Is there any significant risk in trying the one dose of calcitriol and d3 regimen afterwards?
I have been taking d3 for almost a year daily (5.000-10.000 iu in the form of vit. d3 water based drops) having my blood checked for d3 and calcium/creatinin levels every 2-3 months. The d3 levels varied from 80 to 150 nmol... Currently yet I see no reasons change this regimen. So why not try to add one dose of calcitriol?
Theoretically, could I face significant risks if I have a dose of calcitriol and continue my "standard" d3 regimen? Maybe this single calcitriol dose will so much "enchance" current d3 regimen?! (who knows, maybe those mice are not the only lucky ones
) Or just don't do anything... Or?
Please share what do you think. What could be this "one dose" of calcitriol for a male of 80 kg? Calcitriol is avaliable here in the form of tablets (0.25 and 0.5 microgramms (one of those tablets come from the copaxone producer Teva
If I understand correctly the worst scenario - is to see signs of hypercalciemia (to check for it I could have a bloodtest every 2 weeks for couple of months) and to quickly react accordingly (stopping d3 and lowering calcium intake), possibly having some positive outcome (like mice??
) So WHY NOT?
Ideas and thoughts would be very helpful!!!
I perfectly realize that all this (if done) is under my own risk and I would not advise anyone to follow these ideas without a doctor's (at least a GP) instruction as there could be unpredictable adverse effects. These are all just hypothetical ideas.
The risks associated with calcitriol are minimal and well known, but the issue at the moment is to figure out what dose is needed in humans to have the same effect that it had in mice and then be sure there are no adverse effects of that dose in people with MS.
Calcitriol has a very short half life. It is used or degraded within 6-8 hours so any effect should be transient. But because the goal is to raise CNS levels, a high dose is required, though it may turn out that it isn't all that high compared with some doses that have been tested in people with cancer.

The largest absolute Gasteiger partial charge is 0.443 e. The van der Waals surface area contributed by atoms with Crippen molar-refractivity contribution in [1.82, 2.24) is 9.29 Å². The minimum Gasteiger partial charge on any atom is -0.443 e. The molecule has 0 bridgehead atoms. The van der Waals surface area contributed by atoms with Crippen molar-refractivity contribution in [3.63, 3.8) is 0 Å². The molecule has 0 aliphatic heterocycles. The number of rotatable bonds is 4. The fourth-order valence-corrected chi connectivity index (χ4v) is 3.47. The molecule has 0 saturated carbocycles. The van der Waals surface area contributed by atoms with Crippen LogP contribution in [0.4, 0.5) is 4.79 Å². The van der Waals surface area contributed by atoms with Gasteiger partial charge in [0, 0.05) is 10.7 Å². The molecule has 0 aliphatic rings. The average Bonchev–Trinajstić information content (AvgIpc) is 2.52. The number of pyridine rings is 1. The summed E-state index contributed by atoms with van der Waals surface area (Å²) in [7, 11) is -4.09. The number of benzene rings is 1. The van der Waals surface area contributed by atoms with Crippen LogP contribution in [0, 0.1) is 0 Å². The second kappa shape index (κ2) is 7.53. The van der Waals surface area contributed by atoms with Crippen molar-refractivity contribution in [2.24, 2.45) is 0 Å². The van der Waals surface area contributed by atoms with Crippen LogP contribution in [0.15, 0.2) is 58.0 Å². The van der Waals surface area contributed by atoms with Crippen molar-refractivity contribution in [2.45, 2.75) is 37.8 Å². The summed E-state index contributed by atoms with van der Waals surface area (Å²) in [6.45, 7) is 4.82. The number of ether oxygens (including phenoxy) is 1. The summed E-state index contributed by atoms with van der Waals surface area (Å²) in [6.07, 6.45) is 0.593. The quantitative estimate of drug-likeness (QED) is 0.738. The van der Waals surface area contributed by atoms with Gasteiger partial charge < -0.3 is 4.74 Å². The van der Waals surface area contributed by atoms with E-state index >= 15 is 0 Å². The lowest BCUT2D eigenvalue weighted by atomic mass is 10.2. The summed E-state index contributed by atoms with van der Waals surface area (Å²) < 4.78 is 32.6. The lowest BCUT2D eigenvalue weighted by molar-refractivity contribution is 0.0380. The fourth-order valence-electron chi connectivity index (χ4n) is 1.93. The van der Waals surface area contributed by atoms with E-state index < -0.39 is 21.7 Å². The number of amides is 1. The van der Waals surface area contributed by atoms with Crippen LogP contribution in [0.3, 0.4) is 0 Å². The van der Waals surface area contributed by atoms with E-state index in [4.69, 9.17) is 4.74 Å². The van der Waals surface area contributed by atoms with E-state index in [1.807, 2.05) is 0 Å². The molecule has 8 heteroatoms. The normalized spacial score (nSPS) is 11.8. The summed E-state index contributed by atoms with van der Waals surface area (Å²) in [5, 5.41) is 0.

The target 25(OH)D3 level is 125 nmol/L.
Before taking a high dose of calcitriol, it would be important to ascertain that Calcium and Phosphorous levels are normal was well as kidney function (BUN and creatinine).
The risk of raising your 25(OH)D3 levels to one that has "significant" risk of hypercalcemia is minimal.
Without dose escalation testing, there really is no way to know what dose will have the same effect in humans as it did in the EAE mice. Calculations based on weight and surface area for the lowest dose to have effect in mice range from 10 mcg to 120 mcg, but there is simply no way of knowing whether either dose will have the same effect short of testing.
The good news is that because it is possible to measure the effect on immune cells, there is a quite objective way to directly measure the effectiveness within hours of the calcitriol dosing so a small, short dose escalation trial should quickly give us an answer to what dose is needed for effect. That can then be followed up with a larger trial to test the safety of that dose in pwMS. Again, the results will be known in days, not weeks or years.
These trials are currently being planned. As soon as the details are known, a budget will be put together and then we are going to have to raise money to get this testing done. Preliminary estimates are that it could easily be done for less than the cost of three people taking Gilenya, Tecfidera, or Tysabri for a year.